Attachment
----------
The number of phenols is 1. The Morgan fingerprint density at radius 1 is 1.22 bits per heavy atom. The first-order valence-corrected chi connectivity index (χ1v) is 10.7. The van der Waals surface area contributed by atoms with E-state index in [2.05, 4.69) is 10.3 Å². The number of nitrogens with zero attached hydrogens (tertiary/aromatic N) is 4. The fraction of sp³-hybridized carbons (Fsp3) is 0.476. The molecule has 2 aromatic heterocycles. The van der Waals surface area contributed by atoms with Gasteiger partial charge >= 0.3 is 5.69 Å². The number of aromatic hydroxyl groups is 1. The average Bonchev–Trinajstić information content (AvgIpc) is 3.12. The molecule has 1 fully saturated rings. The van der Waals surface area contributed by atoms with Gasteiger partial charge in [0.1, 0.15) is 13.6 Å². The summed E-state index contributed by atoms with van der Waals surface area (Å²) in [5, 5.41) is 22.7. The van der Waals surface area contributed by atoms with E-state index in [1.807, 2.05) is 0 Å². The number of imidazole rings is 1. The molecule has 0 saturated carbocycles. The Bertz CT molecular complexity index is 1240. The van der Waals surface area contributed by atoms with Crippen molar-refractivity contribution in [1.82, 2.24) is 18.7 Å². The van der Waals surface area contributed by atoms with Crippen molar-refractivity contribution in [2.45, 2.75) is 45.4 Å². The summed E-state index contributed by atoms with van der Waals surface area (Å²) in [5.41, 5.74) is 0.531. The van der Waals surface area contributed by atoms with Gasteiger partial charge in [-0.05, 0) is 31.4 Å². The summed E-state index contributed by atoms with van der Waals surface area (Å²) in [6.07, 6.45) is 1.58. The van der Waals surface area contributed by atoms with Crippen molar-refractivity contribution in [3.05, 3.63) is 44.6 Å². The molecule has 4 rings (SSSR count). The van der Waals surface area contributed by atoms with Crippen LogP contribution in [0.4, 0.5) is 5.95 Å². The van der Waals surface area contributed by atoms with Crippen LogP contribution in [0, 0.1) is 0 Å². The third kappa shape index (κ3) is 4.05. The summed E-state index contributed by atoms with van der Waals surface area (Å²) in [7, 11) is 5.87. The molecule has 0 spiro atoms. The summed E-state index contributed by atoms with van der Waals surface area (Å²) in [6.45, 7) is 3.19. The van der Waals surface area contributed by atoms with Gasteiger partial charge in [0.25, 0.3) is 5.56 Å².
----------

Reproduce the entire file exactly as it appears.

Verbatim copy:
The number of phenols is 1. The Morgan fingerprint density at radius 1 is 1.22 bits per heavy atom. The first-order valence-corrected chi connectivity index (χ1v) is 10.7. The van der Waals surface area contributed by atoms with E-state index in [2.05, 4.69) is 10.3 Å². The number of nitrogens with zero attached hydrogens (tertiary/aromatic N) is 4. The fraction of sp³-hybridized carbons (Fsp3) is 0.476. The molecule has 2 aromatic heterocycles. The van der Waals surface area contributed by atoms with Gasteiger partial charge >= 0.3 is 5.69 Å². The number of aromatic hydroxyl groups is 1. The average Bonchev–Trinajstić information content (AvgIpc) is 3.12. The molecule has 1 fully saturated rings. The van der Waals surface area contributed by atoms with Gasteiger partial charge in [0.1, 0.15) is 13.6 Å². The summed E-state index contributed by atoms with van der Waals surface area (Å²) in [5, 5.41) is 22.7. The van der Waals surface area contributed by atoms with E-state index in [1.807, 2.05) is 0 Å². The number of imidazole rings is 1. The molecule has 0 saturated carbocycles. The Bertz CT molecular complexity index is 1240. The van der Waals surface area contributed by atoms with Crippen molar-refractivity contribution in [1.82, 2.24) is 18.7 Å². The van der Waals surface area contributed by atoms with Crippen molar-refractivity contribution in [2.45, 2.75) is 45.4 Å². The summed E-state index contributed by atoms with van der Waals surface area (Å²) in [5.41, 5.74) is 0.531. The van der Waals surface area contributed by atoms with Gasteiger partial charge in [-0.05, 0) is 31.4 Å². The summed E-state index contributed by atoms with van der Waals surface area (Å²) in [6.07, 6.45) is 1.58. The van der Waals surface area contributed by atoms with Crippen molar-refractivity contribution in [3.05, 3.63) is 44.6 Å². The molecule has 4 rings (SSSR count). The van der Waals surface area contributed by atoms with Crippen LogP contribution in [0.4, 0.5) is 5.95 Å². The van der Waals surface area contributed by atoms with Crippen LogP contribution in [0, 0.1) is 0 Å². The third kappa shape index (κ3) is 4.05. The summed E-state index contributed by atoms with van der Waals surface area (Å²) in [7, 11) is 5.87. The molecule has 0 spiro atoms. The summed E-state index contributed by atoms with van der Waals surface area (Å²) in [6.45, 7) is 3.19. The van der Waals surface area contributed by atoms with Gasteiger partial charge in [0.25, 0.3) is 5.56 Å².